Tuberculosis (TB) is an infectious disease that can lead to death if not treated promptly. The disease is closely linked to conditions of poverty, densely populated settlements, isolated locations, and low immune systems.
As a country with one of the highest numbers of TB patients globally, alongside India and China, the number of detected TB cases in Indonesia reached 717,941 cases in 2022, still below the estimated 969,000 cases.
One of the reasons for this issue is that many TB patients have yet to be examined or treated due to difficulties in accessing TB examination services, either due to economic reasons or geographical constraints (remote locations).
The government has targeted at least 90 percent of TB cases in Indonesia to be detected by 2024. The UGM Faculty of Medicine, Public Health, and Nursing (FKKMK) has addressed TB cases with the Zero TB Yogyakarta program.
Fujifilm Indonesia donated a portable digital X-ray machine with Artificial Intelligence (AI), known as FDR Xair, to the UGM Faculty of Medicine, Public Health, and Nursing to support a massive finding of TB cases.
The machine was handed over directly by the President Director of Fujifilm Indonesia, Masato Yamamoto, to the Dean of the Faculty of Medicine, Public Health, and Nursing, Dr. Yodi Mahendradhata, MD, on Wednesday (9/8) at the Tahir Foundation Auditorium in Yogyakarta.
Masato Yamamoto explained that FDR Xair is one of the latest technological innovations from Fujifilm, capable of conducting X-ray imaging faster, with low radiation dose, and is easy to carry anywhere, including areas far from healthcare facilities.
“The use of this device can expedite the process of TB screening using chest X-rays, as this device is equipped with artificial intelligence that helps determine suspected cases of tuberculosis,” Yamamoto said.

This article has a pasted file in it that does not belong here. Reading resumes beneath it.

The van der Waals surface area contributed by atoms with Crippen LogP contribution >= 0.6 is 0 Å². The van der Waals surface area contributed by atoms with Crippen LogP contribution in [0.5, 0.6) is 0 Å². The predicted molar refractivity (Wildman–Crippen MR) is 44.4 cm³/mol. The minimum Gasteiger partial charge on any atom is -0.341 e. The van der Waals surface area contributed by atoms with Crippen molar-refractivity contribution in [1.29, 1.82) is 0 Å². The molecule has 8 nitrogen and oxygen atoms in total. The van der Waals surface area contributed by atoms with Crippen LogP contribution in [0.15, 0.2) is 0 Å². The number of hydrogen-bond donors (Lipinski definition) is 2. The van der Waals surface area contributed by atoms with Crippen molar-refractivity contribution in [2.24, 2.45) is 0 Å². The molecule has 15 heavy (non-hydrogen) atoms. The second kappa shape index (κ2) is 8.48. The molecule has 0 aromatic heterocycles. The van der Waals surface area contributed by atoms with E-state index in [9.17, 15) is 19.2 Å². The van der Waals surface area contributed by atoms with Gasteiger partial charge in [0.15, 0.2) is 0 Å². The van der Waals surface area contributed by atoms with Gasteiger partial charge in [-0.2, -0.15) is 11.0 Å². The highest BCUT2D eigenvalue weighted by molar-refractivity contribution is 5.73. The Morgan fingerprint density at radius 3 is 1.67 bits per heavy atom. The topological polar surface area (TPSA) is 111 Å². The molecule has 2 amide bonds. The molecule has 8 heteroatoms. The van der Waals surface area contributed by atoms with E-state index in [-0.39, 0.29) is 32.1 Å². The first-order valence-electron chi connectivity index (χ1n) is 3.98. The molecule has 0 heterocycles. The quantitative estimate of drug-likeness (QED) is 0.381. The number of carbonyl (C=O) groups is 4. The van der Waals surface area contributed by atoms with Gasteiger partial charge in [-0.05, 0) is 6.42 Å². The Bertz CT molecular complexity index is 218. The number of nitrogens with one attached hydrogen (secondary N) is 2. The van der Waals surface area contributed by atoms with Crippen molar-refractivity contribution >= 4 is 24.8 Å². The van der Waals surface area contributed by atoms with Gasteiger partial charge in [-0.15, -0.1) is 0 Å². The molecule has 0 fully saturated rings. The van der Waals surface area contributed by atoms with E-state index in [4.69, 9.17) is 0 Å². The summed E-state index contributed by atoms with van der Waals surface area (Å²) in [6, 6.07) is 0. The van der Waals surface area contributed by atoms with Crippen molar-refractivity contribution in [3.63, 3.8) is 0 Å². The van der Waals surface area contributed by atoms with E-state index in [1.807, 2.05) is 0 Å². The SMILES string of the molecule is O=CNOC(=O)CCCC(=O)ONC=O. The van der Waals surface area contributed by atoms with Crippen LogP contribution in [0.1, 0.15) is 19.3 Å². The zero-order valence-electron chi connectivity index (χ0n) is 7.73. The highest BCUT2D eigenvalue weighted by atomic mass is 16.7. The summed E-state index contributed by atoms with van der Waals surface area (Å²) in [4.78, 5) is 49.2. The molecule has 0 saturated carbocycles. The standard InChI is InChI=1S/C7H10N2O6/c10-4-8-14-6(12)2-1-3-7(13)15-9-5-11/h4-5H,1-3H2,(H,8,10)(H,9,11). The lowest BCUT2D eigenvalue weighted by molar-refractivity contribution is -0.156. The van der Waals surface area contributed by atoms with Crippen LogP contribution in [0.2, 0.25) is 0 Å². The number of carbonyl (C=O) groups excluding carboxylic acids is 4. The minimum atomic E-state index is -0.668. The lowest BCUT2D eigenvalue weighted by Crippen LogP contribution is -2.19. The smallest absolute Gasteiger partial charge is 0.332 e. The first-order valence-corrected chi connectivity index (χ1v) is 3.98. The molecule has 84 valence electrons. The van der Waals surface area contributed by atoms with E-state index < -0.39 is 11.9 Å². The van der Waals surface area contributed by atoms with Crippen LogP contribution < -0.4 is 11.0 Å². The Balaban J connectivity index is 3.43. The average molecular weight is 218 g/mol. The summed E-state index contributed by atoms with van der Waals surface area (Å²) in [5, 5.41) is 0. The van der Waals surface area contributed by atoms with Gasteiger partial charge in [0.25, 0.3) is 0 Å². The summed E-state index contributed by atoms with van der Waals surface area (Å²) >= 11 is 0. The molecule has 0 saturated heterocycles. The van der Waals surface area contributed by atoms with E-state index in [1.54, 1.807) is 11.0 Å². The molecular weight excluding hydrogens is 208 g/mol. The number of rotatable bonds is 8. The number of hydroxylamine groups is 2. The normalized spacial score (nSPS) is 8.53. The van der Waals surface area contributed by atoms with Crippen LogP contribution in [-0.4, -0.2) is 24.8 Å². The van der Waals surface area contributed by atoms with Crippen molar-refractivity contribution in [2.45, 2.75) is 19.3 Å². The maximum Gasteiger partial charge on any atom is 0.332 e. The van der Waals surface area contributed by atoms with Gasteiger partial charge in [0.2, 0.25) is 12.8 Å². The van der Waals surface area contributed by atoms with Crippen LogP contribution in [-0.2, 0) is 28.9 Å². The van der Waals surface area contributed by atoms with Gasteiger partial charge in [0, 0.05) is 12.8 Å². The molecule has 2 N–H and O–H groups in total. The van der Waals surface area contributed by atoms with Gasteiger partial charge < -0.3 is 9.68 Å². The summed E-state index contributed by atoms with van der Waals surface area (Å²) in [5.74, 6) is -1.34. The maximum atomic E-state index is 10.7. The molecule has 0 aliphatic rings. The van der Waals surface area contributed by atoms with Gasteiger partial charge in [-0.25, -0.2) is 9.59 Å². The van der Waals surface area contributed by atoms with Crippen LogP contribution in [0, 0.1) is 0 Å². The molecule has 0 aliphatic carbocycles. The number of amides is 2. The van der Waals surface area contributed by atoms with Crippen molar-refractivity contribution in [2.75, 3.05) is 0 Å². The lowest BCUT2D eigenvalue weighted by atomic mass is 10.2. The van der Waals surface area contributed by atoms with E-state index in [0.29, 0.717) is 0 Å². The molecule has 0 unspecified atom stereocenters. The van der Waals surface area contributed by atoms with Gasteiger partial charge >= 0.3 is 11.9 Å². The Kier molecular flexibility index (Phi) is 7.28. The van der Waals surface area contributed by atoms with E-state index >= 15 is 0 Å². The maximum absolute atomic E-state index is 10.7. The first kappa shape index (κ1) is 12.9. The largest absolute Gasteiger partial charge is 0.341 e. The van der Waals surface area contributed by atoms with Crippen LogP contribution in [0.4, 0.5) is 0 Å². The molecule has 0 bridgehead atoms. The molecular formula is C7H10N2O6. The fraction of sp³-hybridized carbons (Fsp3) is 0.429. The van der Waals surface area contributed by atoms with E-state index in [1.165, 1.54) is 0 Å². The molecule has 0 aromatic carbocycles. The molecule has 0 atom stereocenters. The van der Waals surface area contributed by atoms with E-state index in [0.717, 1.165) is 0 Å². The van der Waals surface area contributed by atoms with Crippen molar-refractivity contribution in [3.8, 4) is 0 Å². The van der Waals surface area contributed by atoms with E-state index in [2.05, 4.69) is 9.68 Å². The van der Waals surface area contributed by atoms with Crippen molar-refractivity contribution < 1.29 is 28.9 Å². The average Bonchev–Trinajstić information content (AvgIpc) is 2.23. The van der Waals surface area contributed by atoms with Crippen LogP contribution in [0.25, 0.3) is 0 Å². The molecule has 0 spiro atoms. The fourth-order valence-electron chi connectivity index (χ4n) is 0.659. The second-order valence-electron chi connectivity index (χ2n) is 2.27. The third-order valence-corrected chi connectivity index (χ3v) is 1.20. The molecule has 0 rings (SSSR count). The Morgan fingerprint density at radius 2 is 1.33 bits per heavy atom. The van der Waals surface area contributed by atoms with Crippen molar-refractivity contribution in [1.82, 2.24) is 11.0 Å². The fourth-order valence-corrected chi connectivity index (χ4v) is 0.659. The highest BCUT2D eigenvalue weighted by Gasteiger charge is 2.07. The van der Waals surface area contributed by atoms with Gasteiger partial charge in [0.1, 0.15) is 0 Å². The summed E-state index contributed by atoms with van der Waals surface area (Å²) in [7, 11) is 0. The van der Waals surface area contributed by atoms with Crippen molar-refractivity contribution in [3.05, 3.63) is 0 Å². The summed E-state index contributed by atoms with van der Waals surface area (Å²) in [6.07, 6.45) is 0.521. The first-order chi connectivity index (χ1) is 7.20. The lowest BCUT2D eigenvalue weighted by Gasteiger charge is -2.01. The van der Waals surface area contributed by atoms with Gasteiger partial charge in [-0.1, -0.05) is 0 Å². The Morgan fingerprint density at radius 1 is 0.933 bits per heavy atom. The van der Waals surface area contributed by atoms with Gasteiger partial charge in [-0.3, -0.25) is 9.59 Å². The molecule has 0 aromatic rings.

Yodi Mahendradhata welcomed Fujifilm Indonesia’s aid, which aligns with the faculty’s commitment to tackling health issues in Indonesia, especially TB.
“We have been working towards zero TB in Yogyakarta since 2020, and today we receive assistance to enhance our contribution to TB elimination in Indonesia,” said the dean.
Project Leader of Zero TB Yogyakarta, Dr. Rina Triasih, MD, stated that one of the main activities of Zero TB Yogyakarta is TB detection using chest X-rays.
They collaborate with health centers to bring X-ray equipment on a bus to the community. The 250 kg X-ray equipment-carrying vehicle frequently cannot enter regions with challenging road access.
She also appreciated the gift of a miniature X-ray machine that weighed around three kilograms.
“I think this is a good initiative as a commitment from a non-governmental entity to participate in TB elimination in Indonesia. Previously, we traveled from village to village, using buses or cars. We can reach difficult-to-access locations with this smaller device,” she said.
She also noted that this AI-powered device would directly reduce the number of suspected TB patient samples.
“We perform screening for suspected TB patients to collect sputum samples. The assistance of this artificial intelligence can reduce false positive samples and save costs and time,” explained Dr. Triasih, who has a medical specialty in pediatrics.
She added that this portable X-ray device would bring services closer to the community, considering that the Yogyakarta region encompasses urban, coastal, and highland areas.
She greatly appreciated the support from Fujifilm Indonesia in efforts to eliminate TB in Indonesia. She hoped that many other parties would join in similar efforts, as TB elimination is not solely the health sector’s responsibility and can only be achieved if everyone is involved.
She mentioned that over one year of use of the Fujifilm X-air, they screened TB in 18,207 high-risk TB population, identifying 3,474 (18.4%) suspected TB cases and 260 TB patients (1.4%).
Subsequently, these findings were followed up to ensure patients received treatment at health centers.
“Many patients were unaware if they had TB,” she said.
Author: Gusti Grehenson